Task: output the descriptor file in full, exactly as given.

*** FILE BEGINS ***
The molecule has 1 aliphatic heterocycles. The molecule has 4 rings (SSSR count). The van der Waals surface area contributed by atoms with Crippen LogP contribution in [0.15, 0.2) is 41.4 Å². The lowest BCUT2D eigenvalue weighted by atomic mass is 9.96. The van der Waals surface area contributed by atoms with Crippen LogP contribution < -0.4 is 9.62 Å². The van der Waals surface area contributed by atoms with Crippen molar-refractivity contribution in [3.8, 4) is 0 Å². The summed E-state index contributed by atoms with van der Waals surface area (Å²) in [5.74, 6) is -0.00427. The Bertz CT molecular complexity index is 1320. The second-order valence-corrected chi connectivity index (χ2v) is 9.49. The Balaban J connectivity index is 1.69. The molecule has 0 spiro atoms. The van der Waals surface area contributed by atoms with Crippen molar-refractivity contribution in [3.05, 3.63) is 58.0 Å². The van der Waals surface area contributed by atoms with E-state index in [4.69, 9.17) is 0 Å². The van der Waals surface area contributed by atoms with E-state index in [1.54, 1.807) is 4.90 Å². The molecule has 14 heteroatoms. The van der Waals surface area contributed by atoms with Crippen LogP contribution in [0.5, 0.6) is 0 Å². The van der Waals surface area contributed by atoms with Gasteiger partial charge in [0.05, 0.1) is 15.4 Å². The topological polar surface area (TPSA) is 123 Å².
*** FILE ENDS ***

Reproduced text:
The molecule has 1 aliphatic heterocycles. The molecule has 4 rings (SSSR count). The van der Waals surface area contributed by atoms with Crippen LogP contribution in [0.15, 0.2) is 41.4 Å². The lowest BCUT2D eigenvalue weighted by atomic mass is 9.96. The van der Waals surface area contributed by atoms with Crippen LogP contribution < -0.4 is 9.62 Å². The van der Waals surface area contributed by atoms with Crippen molar-refractivity contribution in [3.8, 4) is 0 Å². The summed E-state index contributed by atoms with van der Waals surface area (Å²) in [5.74, 6) is -0.00427. The Bertz CT molecular complexity index is 1320. The second-order valence-corrected chi connectivity index (χ2v) is 9.49. The Balaban J connectivity index is 1.69. The molecule has 0 spiro atoms. The van der Waals surface area contributed by atoms with Crippen molar-refractivity contribution in [3.05, 3.63) is 58.0 Å². The van der Waals surface area contributed by atoms with E-state index in [4.69, 9.17) is 0 Å². The van der Waals surface area contributed by atoms with E-state index in [1.54, 1.807) is 4.90 Å². The molecule has 14 heteroatoms. The van der Waals surface area contributed by atoms with Crippen LogP contribution in [0.5, 0.6) is 0 Å². The van der Waals surface area contributed by atoms with Gasteiger partial charge in [0.05, 0.1) is 15.4 Å². The topological polar surface area (TPSA) is 123 Å².